attorney for the Church of Jesus Christ of Latter-day Saints predicts
secularism will be one of the most significant obstacles facing the LDS
Church over the coming decade.
F. Atkin, associate general counsel for the LDS Church, made the
prognostication Saturday during an address at the 2010 J. Reuben Clark
Law Society Conference on the University of Utah campus.
governments become neutral towards religion, we see less and less
protection of religion and religious activities," he said. "Secularism
in the world is neutral at best towards religions and hostile at worst.
We're seeing more and more that it is hostile, not just neutral,
In the United States, secularism could result in changing how the tax code treats nonprofit religious organizations.
think there's going to be a tightening now of what kind of entities get
tax-exempt status," Atkin said. "Maybe churches are no longer going to
be viewed as such a positive influence in society — therefore (maybe)
they're not going to be granted tax-exempt status."
secularism is manifesting itself in a wave of anti-discrimination
measures in Europe that could, for example, prevent the LDS Church from
requiring its employees to adhere to a basic level of personal
worthiness and moral conduct.
seeing more and more, particularly in Western Europe, the countries who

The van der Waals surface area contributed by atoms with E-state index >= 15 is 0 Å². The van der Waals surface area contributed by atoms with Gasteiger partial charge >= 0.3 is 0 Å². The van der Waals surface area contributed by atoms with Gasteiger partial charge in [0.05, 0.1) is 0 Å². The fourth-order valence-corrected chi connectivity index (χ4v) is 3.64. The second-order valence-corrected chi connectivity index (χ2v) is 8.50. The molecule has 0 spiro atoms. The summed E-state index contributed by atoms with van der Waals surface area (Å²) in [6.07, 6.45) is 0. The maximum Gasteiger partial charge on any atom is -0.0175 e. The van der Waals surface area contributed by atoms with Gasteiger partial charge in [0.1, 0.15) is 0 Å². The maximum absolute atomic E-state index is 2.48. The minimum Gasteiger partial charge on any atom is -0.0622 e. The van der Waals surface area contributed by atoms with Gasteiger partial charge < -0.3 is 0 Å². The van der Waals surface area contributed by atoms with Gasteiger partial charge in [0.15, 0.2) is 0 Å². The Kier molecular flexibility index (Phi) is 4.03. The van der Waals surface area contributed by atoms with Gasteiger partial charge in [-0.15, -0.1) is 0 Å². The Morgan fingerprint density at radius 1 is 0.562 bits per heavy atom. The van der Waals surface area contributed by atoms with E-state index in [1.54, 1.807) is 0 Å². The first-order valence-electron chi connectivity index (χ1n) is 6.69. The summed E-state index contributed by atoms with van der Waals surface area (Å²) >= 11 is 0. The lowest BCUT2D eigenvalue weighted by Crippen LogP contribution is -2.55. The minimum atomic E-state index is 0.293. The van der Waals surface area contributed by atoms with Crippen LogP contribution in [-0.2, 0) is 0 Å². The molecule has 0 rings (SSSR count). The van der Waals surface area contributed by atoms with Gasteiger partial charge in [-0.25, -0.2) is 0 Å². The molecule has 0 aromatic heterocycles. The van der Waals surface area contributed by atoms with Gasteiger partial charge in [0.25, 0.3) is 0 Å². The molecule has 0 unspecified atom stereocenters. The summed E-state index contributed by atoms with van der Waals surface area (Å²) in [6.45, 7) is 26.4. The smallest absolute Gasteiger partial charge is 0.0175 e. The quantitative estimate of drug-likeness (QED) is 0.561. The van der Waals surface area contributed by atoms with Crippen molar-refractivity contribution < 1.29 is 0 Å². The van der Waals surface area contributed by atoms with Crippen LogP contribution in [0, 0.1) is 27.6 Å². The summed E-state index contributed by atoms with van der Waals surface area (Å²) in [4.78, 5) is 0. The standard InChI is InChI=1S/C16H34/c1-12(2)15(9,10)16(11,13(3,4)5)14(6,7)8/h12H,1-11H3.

are very secular are pushing anti-discrimination and not permitting any
religious exclusions," he said.
to Atkin, additional "trends that are here and coming in the next 5-10
years that have the possibility of impacting the church adversely"
include an increase in audits of church financial records as
governments searching for more revenue during a global economic
downturn and immigration restrictions that stand to severely limit the
number of visas available to the church for full-time missionaries.
also provided some context for the wide range of issues the LDS
Church's Office of General Counsel routinely confronts. "The Office of
General Counsel takes care of the legal affairs of the church. We want
the church to be legal wherever we are so that the enemies of the
kingdom cannot attack us because we've done something incorrectly."